Risk Perceptions in Regulation, Tort Liability, and the Market
Viscusi, W. Kip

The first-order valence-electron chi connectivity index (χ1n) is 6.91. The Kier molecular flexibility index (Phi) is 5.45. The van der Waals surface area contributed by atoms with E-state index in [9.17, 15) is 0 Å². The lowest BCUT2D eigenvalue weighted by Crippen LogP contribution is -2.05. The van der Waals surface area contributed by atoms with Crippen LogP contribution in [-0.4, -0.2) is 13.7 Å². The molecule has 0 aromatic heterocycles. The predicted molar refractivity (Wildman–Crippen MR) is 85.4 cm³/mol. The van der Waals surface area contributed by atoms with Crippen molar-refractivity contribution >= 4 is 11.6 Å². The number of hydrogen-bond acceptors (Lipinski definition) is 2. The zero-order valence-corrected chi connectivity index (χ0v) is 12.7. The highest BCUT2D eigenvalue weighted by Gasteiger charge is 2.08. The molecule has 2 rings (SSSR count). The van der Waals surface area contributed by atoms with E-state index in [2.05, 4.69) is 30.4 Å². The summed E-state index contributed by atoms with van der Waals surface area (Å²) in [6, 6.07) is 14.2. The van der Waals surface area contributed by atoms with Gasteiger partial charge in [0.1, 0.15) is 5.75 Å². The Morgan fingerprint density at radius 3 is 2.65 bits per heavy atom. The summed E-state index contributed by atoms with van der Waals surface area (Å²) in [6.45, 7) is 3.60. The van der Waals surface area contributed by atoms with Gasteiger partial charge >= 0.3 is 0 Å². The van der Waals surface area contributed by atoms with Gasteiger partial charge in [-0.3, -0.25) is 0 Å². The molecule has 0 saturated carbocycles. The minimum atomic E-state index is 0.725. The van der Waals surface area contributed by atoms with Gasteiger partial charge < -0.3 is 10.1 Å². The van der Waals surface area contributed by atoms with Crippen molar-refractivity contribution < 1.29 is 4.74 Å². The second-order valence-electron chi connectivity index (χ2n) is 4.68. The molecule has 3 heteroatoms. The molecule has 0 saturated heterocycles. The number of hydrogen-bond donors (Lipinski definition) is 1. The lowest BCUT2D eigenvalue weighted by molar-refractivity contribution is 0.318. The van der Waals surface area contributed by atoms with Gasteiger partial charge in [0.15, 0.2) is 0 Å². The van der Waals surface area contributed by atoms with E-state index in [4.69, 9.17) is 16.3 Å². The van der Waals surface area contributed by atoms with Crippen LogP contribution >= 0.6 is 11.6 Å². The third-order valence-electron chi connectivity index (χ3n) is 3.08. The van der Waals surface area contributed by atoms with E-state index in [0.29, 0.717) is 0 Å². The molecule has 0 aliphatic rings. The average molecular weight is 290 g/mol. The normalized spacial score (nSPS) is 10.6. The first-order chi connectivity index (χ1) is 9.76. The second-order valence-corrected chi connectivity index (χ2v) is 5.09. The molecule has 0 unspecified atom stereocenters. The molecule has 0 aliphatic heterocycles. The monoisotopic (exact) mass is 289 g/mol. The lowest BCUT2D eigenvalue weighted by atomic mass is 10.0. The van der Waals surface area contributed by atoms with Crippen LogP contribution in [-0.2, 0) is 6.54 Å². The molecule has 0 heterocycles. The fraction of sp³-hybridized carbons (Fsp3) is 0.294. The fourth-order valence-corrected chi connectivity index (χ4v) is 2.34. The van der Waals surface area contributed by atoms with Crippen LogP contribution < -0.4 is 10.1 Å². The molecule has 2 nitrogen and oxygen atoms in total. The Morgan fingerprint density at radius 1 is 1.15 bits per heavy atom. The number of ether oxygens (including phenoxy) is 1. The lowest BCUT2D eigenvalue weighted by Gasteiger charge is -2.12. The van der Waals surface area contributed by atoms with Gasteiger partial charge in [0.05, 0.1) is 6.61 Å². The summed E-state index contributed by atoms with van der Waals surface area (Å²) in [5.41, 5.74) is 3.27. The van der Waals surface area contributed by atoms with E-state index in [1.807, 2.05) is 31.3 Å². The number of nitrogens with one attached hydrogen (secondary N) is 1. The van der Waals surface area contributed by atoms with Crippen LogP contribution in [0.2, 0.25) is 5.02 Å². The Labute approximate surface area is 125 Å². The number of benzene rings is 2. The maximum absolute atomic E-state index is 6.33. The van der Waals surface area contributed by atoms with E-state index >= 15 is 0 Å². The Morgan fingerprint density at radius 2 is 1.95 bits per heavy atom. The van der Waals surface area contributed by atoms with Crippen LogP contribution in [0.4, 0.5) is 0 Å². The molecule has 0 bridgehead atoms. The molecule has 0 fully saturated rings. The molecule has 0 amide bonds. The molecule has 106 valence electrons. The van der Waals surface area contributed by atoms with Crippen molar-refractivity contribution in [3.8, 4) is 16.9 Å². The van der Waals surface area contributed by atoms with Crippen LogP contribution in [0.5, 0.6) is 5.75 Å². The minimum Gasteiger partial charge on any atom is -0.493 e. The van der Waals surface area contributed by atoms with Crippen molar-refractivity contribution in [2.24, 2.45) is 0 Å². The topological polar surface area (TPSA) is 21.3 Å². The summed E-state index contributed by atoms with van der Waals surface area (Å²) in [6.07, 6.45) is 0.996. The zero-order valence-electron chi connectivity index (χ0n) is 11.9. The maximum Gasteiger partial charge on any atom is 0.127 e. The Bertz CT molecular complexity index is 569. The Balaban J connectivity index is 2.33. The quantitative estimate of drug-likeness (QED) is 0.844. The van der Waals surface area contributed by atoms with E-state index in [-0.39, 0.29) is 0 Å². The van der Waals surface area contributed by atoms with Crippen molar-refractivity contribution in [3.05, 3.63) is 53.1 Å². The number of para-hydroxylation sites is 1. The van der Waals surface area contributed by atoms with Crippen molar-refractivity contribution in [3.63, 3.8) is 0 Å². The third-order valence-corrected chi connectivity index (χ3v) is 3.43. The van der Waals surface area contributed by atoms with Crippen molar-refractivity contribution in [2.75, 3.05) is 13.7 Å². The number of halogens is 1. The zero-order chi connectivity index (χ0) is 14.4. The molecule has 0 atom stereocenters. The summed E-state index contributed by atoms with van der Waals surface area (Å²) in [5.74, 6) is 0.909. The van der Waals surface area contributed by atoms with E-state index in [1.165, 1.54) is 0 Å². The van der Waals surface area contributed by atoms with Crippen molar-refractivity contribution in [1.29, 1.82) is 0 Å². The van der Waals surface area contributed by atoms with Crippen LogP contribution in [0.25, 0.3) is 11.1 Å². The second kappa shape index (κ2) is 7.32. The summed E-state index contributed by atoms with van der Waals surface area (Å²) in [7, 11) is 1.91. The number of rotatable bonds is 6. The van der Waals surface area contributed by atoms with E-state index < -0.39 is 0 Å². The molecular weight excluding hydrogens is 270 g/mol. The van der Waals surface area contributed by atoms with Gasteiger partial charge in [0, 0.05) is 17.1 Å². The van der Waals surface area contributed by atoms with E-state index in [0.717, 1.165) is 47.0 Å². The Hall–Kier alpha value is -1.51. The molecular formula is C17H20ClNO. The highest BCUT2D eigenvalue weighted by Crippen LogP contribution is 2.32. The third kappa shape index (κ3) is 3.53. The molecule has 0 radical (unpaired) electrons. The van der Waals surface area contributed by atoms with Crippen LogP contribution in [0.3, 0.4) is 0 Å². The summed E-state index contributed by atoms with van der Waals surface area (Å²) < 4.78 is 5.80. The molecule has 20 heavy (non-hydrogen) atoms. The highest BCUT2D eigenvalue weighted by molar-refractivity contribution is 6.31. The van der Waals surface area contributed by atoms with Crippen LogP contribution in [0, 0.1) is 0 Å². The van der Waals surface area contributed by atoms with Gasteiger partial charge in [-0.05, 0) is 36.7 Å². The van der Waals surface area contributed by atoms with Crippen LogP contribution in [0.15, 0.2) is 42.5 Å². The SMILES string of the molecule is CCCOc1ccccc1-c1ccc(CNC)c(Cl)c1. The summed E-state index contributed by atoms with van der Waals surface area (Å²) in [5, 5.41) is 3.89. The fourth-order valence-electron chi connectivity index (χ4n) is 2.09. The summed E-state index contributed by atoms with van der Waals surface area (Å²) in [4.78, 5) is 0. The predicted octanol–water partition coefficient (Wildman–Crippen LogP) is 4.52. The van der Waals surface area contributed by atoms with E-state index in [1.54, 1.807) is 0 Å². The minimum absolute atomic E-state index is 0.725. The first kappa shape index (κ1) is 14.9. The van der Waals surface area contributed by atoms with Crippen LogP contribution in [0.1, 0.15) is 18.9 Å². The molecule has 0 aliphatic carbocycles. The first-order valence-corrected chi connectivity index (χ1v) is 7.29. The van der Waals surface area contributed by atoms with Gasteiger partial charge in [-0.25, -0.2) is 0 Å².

Risk regulations are generally based on a stylized view of the behavior of the individuals affected by the regulation. These behavioral assumptions establish the basis for regulation and also influence the character of the regulation that will be pursed. The mix of behavioral assumptions that provides the basis for policy is often inconsistent. In some cases policymakers assume that irrationality prevails if that assumption will promote government intervention. If, however, individual perception of the risk and response to it is required to make a policy effective, risk regulators do not recongnize individuals' cognitive limitations. These stylized views of risk-taking behavior are often sharply contradicted by empirical evidence on individual behavior. Errors in judgment and decisions do exist, but all too often these errors provide the impetus for a government policy. The net effect is that these policies often reinforce market failtures rather than eliminate them.